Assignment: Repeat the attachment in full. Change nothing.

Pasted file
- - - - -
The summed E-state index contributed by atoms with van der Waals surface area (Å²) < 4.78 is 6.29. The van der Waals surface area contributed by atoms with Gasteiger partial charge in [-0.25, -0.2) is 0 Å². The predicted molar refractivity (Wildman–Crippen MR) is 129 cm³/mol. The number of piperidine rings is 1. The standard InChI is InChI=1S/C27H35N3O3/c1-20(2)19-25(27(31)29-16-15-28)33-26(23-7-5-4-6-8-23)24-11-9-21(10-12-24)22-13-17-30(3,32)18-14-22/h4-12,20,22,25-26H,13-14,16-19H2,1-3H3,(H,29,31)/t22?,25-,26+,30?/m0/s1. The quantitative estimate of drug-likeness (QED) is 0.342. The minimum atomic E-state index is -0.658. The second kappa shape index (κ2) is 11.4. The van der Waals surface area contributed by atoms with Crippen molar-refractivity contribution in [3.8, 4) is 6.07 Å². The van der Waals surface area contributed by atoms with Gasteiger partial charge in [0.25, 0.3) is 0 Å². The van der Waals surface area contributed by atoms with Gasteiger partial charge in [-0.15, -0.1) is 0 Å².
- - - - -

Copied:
The summed E-state index contributed by atoms with van der Waals surface area (Å²) < 4.78 is 6.29. The van der Waals surface area contributed by atoms with Gasteiger partial charge in [-0.25, -0.2) is 0 Å². The predicted molar refractivity (Wildman–Crippen MR) is 129 cm³/mol. The number of piperidine rings is 1. The standard InChI is InChI=1S/C27H35N3O3/c1-20(2)19-25(27(31)29-16-15-28)33-26(23-7-5-4-6-8-23)24-11-9-21(10-12-24)22-13-17-30(3,32)18-14-22/h4-12,20,22,25-26H,13-14,16-19H2,1-3H3,(H,29,31)/t22?,25-,26+,30?/m0/s1. The quantitative estimate of drug-likeness (QED) is 0.342. The minimum atomic E-state index is -0.658. The second kappa shape index (κ2) is 11.4. The van der Waals surface area contributed by atoms with Crippen molar-refractivity contribution in [3.8, 4) is 6.07 Å². The van der Waals surface area contributed by atoms with Gasteiger partial charge in [0.25, 0.3) is 0 Å². The van der Waals surface area contributed by atoms with Gasteiger partial charge in [-0.15, -0.1) is 0 Å².